Brown University professor Ashutosh Varshney has argued that India's current climate of high growth and rampant graft mirrors America's "Gilded Age," when so-called Robber Barons built untold fortunes through sweetheart deals related to the construction of the transcontinental railroad and other government projects. But there are some salient differences, too, Varshney writes in Friday's Indian Express.
As GlobalPost reported in 2011, just as during America's Gilded Age, when bankers and industrialists like Andrew Carnegie, John D. Rockefeller and John Pierpont Morgan amassed their enormous fortunes, India's celebrated entrepreneurs have capitalized on the country's rapid economic growth to rocket up the charts of the world's rich list over the past decade.
But as Forbes feted the rise of the self-made Indian billionaire and free market champions credited the decision to liberate the economy from government quotas for manufacturing in 1991, some vital features of the enormous increase in India's wealth were overlooked.
Taking into account family associations, India's BusinessWorld magazine's list of 2011's 10 richest Indians looks a great deal like the list one might have drawn up in the 1980s — featuring Tata, Birla and Ambani — only the sums are vastly larger. Despite claims that Indian business flourishes in spite of the state, virtually every name on the roster has reaped dramatic gains through accessing or taking over government-owned resources.
Meanwhile, ever greater wealth has increased their influence in politics and control over regulatory policy — raising concerns that the world's largest democracy is quietly becoming the world's largest oligarchy.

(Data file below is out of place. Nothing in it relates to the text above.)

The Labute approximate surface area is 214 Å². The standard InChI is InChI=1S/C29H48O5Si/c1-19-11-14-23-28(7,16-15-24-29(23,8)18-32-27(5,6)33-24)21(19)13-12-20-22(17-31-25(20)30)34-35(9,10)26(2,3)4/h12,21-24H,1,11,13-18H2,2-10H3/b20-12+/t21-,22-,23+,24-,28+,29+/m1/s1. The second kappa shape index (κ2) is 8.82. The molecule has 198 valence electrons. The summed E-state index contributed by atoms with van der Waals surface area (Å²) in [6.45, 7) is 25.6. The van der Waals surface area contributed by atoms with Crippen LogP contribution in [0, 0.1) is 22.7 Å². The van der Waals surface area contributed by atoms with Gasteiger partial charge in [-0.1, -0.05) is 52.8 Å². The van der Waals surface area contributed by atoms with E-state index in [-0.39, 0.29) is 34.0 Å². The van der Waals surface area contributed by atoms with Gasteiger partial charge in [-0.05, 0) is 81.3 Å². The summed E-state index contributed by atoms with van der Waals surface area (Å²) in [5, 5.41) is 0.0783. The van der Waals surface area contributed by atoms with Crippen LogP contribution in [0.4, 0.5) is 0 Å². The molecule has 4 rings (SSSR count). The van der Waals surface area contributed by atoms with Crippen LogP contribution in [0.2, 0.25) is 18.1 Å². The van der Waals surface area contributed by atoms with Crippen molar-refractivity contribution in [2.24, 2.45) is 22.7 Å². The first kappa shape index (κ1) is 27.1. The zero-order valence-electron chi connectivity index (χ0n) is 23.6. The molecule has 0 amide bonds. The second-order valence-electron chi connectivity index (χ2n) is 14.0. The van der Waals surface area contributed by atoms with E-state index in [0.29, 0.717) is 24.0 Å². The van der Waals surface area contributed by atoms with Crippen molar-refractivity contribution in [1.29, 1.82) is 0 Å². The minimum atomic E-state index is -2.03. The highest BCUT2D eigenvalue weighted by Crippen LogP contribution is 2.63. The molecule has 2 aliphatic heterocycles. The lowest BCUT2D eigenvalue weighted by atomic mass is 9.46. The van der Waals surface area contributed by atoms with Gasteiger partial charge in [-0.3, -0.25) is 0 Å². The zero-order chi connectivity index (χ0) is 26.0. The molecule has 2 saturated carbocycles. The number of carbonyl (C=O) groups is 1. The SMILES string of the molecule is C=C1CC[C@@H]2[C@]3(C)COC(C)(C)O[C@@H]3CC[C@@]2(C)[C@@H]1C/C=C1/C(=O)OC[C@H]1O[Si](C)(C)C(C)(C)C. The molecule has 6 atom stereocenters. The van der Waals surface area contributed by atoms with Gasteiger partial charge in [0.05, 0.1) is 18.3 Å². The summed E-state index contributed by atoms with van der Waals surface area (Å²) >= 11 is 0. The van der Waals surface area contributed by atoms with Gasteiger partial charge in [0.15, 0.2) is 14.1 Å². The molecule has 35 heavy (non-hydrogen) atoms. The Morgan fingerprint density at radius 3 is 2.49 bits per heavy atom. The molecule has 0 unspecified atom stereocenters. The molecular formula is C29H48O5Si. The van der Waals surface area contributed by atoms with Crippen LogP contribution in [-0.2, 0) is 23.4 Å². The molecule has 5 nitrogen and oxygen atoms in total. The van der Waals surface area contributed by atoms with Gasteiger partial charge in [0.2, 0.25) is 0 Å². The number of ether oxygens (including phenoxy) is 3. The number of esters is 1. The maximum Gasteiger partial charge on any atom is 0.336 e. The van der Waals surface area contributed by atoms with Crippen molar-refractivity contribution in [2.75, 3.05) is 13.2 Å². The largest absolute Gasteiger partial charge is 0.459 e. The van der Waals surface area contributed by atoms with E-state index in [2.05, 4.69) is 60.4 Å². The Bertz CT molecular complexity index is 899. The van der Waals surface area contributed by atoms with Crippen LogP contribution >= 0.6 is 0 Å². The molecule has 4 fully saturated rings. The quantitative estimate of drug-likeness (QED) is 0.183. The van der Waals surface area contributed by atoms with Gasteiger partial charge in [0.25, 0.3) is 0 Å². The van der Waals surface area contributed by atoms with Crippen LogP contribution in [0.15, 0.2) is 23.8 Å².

But not everything is the same in India as it was in America's Gilded Age, Varshney points out.
Point one: India already has a railroad. What it lacks is factories, and what's needed to build them is land. So that's where the politically connected are making their dosh.
"The US did not have a great scarcity of land when the Gilded Age was in full bloom," writes Varshney. "Today, India has four times as many people as the US, but only a third as much land. Land in India, in other words, is very scarce. Therefore, India’s politicians and businessmen end up buying land wherever they can, and then get the government to convert its use from agricultural to commercial. Such transformation of land-use raises the value of land by 10 to 20 times."
Point two: India's highly regulated economy--even with the reforms initiated in 1991--is what creates the largest opportunities for graft.
"If an economy is growing at an average of 8 per cent per annum, some sectors are likely to grow at 15-18 per cent. And if government regulations and permissions are required in such sectors, a government-business nexus is very likely to emerge. Rapid growth makes overnight millionaires, even overnight billionaires, possible."